In other words, those 13 cases cited by Jay Murrill do not remotely say what he claims they say. For the record, there was no final determination on the merits of the litigation because there was no trial--and that's because Riley and Duke did not seek a trial and did not ask to have their case presented to a jury.
Ken White, a Los Angeles-based First Amendment lawyer and author of the Popehat blog, picked up on the ACLU's theme in a post dated October 27, 2013, noting that Neilson had declared certain Legal Schnauzer posts to be defamatory without any such finding at trial. Wrote White:
So how did Judge Neilson excuse granting Riley's motion for a preliminary injunction before any trial of the matter? Very badly.
Judge Neilson — who may have executed a proposed order from Riley's attorneys — utterly failed to cite or distinguish any of the wall of authority discussing how preliminary injunctions are strongly disfavored in both equity and First Amendment law. Judge Neilson didn't cite the "only in the most extraordinary circumstances" rule, let alone apply it. He only cited two Alabama cases — one 1947 case about defamation of a business that had no First Amendment analysis, and one appeal of a criminal harassment conviction that doesn't even mention prior restraint or injunctions. In a footnote, Judge Neilson cited a melange of state and federal cases from California, Ohio, Michigan, and Illinois with no explanation or analysis. Those cases actually undermine his authority to issue the injunction, because they support the proposition that an injunction against defamation is almost always inappropriate before a finding on the merits at trial or if the plaintiff wins a summary judgment motion. It appears that the drafter of this order simply scoured the nation for the handful of outlier cases saying something positive about injunctions against defamation — plus the tiny number of cases approving them pretrial — while completely ignoring the authority (including from the United States Supreme Court) that such injunctions are inappropriate. . . .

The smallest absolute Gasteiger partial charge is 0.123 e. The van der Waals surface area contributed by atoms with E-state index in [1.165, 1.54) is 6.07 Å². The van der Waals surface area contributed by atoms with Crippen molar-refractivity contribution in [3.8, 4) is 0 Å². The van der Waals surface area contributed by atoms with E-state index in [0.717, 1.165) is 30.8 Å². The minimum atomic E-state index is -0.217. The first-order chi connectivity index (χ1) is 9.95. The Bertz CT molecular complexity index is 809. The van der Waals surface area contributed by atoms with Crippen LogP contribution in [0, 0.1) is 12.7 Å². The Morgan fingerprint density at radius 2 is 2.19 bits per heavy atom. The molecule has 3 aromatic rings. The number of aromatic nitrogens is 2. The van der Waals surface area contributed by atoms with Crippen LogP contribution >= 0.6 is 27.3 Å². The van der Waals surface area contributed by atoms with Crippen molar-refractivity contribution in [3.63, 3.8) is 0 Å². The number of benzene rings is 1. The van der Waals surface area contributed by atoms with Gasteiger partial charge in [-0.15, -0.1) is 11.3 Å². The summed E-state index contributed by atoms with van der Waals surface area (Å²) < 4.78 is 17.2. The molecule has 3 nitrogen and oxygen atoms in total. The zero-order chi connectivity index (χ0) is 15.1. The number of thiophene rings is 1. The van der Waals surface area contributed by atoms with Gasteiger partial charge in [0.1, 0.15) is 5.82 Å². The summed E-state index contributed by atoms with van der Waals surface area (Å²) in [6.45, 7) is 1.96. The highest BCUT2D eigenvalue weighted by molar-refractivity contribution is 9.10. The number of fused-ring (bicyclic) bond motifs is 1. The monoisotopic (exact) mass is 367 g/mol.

How is that for an honest, accurate, and brutal analysis of Murrill and Neilson's work? White does not let Rob Riley off the hook, either:
It's difficult to see what justifies this order — unless it's the fact that Robert J. Riley, Jr. is the son of a former governor and well-connected in the Alabama Republican party. It's very rare for judges to approve pretrial injunctions against defamation in the face of the overwhelming law against it, but when it happens it tends to benefit the rich, connected, and powerful. It's called the rule of law: they rule, that's the law.
As White reminds us, all of this lying was done on behalf of Rob Riley (and Liberty Duke). How bad was it, how flagrant? To arrive at an answer, you have to understand what those 13 cases cited by Murrill/Neilson actually say. We will address that in an upcoming post.